Another prominent obstacle to forgiveness is the belief that the offending spouse will inevitably commit the same sin again. The more complete the confession, the easier it is to have faith that, even if it happens again, God will continue to effect change and growth. Secondly, when forgiveness is blocked by the fear of a repeat offense, it can be especially important to talk in detail about steps to take to prevent it from happening next time.

There are elements to forgiveness that may seem to be elements of biblical love but are really veiled ways of serving ourselves because our response is shaped by desires and fears instead of love. We must understand the difference between forgiving and enabling and when it is necessary to set consequences. Addictions and certain damaging behaviors must be dealt with in a loving but restrictive way. For example an addiction to pornography needs forgiveness however certain consequences should be implemented such as using a filter on the computer. The consequences shouldn’t be punitive such as locking them out of the bedroom for six months which is in reality an act of revenge.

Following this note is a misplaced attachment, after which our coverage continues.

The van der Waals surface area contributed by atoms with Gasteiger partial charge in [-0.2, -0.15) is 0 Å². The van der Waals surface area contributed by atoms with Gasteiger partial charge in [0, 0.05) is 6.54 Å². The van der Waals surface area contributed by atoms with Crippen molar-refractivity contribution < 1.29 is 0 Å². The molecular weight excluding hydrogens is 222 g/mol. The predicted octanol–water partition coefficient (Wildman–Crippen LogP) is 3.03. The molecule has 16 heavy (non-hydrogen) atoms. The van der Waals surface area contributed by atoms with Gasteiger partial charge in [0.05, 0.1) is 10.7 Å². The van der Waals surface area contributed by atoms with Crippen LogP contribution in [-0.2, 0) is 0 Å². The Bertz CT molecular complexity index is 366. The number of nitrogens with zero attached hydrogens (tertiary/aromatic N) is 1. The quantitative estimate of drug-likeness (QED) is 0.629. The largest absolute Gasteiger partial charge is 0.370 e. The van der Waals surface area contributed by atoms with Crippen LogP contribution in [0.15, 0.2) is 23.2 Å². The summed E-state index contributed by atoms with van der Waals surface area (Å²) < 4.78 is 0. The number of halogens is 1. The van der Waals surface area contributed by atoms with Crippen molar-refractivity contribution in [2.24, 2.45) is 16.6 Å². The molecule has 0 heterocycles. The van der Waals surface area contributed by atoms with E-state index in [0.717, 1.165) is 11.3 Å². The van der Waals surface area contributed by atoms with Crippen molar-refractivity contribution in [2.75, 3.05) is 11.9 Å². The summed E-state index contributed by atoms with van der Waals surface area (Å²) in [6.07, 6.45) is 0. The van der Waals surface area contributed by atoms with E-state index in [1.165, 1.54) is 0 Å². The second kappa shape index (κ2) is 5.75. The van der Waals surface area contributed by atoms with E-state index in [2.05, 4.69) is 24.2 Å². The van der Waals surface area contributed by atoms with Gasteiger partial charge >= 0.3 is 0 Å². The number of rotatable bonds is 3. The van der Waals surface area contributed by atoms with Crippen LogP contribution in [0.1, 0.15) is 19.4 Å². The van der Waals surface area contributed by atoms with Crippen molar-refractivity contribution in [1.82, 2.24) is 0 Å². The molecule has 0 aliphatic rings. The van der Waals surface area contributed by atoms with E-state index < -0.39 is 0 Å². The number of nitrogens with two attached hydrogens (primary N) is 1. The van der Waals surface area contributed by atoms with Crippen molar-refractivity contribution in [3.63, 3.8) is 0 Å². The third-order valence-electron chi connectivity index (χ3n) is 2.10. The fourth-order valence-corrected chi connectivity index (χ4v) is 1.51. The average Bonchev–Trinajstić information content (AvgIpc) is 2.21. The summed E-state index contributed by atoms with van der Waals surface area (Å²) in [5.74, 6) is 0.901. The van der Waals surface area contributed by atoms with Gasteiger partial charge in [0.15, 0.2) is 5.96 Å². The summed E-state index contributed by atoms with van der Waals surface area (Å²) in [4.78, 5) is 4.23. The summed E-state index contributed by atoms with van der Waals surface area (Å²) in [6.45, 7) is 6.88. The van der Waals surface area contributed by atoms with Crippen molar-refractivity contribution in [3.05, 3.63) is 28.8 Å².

In the case of physical abuse most likely one of you will have to leave the house. Treatment should be sought. Unfortunately our motives may always be a mixed bag, but the prominent motive in the consequences we impose ought to be love not fear or anger. We must ask ourselves “what is the goal in adding or removing a consequence?” “Will the consequence be likely to encourage our spouse to change?” Or, “will it provide some sort of protection so that the relationship can heal?”